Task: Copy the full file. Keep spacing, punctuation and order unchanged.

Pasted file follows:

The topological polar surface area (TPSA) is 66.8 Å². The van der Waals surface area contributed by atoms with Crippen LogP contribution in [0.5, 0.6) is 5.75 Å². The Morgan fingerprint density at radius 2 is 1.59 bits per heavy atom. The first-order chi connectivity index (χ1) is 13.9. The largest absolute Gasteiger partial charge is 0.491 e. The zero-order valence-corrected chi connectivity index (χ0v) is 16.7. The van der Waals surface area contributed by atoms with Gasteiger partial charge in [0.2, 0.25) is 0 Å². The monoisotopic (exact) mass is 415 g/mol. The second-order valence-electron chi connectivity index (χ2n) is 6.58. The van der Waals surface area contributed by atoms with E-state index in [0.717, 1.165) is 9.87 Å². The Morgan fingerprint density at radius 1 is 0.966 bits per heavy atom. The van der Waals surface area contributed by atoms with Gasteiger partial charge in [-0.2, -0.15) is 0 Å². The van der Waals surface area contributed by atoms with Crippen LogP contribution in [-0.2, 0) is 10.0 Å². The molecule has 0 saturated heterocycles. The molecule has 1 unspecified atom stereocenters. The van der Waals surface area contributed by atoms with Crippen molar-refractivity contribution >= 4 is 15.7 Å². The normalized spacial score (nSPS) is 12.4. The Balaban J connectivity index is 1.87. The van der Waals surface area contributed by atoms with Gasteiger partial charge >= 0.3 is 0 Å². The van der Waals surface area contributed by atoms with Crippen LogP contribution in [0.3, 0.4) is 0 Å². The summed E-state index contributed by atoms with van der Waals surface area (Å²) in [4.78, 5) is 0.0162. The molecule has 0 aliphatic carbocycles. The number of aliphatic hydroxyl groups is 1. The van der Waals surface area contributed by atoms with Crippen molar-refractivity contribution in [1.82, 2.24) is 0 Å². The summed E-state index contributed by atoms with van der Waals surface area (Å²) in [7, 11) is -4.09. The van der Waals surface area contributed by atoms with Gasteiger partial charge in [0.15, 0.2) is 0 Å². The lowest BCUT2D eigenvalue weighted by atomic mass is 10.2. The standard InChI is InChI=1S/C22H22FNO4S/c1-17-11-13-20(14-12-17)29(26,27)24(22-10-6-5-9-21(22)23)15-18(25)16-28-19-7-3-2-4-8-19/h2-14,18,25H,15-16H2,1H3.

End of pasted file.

The topological polar surface area (TPSA) is 66.8 Å². The van der Waals surface area contributed by atoms with Crippen LogP contribution in [0.5, 0.6) is 5.75 Å². The Morgan fingerprint density at radius 2 is 1.59 bits per heavy atom. The first-order chi connectivity index (χ1) is 13.9. The largest absolute Gasteiger partial charge is 0.491 e. The zero-order valence-corrected chi connectivity index (χ0v) is 16.7. The van der Waals surface area contributed by atoms with Gasteiger partial charge in [0.2, 0.25) is 0 Å². The monoisotopic (exact) mass is 415 g/mol. The second-order valence-electron chi connectivity index (χ2n) is 6.58. The van der Waals surface area contributed by atoms with E-state index in [0.717, 1.165) is 9.87 Å². The Morgan fingerprint density at radius 1 is 0.966 bits per heavy atom. The van der Waals surface area contributed by atoms with Gasteiger partial charge in [-0.2, -0.15) is 0 Å². The van der Waals surface area contributed by atoms with Crippen LogP contribution in [-0.2, 0) is 10.0 Å². The molecule has 0 saturated heterocycles. The molecule has 1 unspecified atom stereocenters. The van der Waals surface area contributed by atoms with Crippen molar-refractivity contribution >= 4 is 15.7 Å². The normalized spacial score (nSPS) is 12.4. The Balaban J connectivity index is 1.87. The van der Waals surface area contributed by atoms with Gasteiger partial charge >= 0.3 is 0 Å². The van der Waals surface area contributed by atoms with Crippen LogP contribution in [0.3, 0.4) is 0 Å². The summed E-state index contributed by atoms with van der Waals surface area (Å²) in [4.78, 5) is 0.0162. The molecule has 0 aliphatic carbocycles. The number of aliphatic hydroxyl groups is 1. The van der Waals surface area contributed by atoms with Crippen molar-refractivity contribution in [1.82, 2.24) is 0 Å². The summed E-state index contributed by atoms with van der Waals surface area (Å²) in [7, 11) is -4.09. The van der Waals surface area contributed by atoms with Gasteiger partial charge in [0.15, 0.2) is 0 Å². The lowest BCUT2D eigenvalue weighted by atomic mass is 10.2. The standard InChI is InChI=1S/C22H22FNO4S/c1-17-11-13-20(14-12-17)29(26,27)24(22-10-6-5-9-21(22)23)15-18(25)16-28-19-7-3-2-4-8-19/h2-14,18,25H,15-16H2,1H3.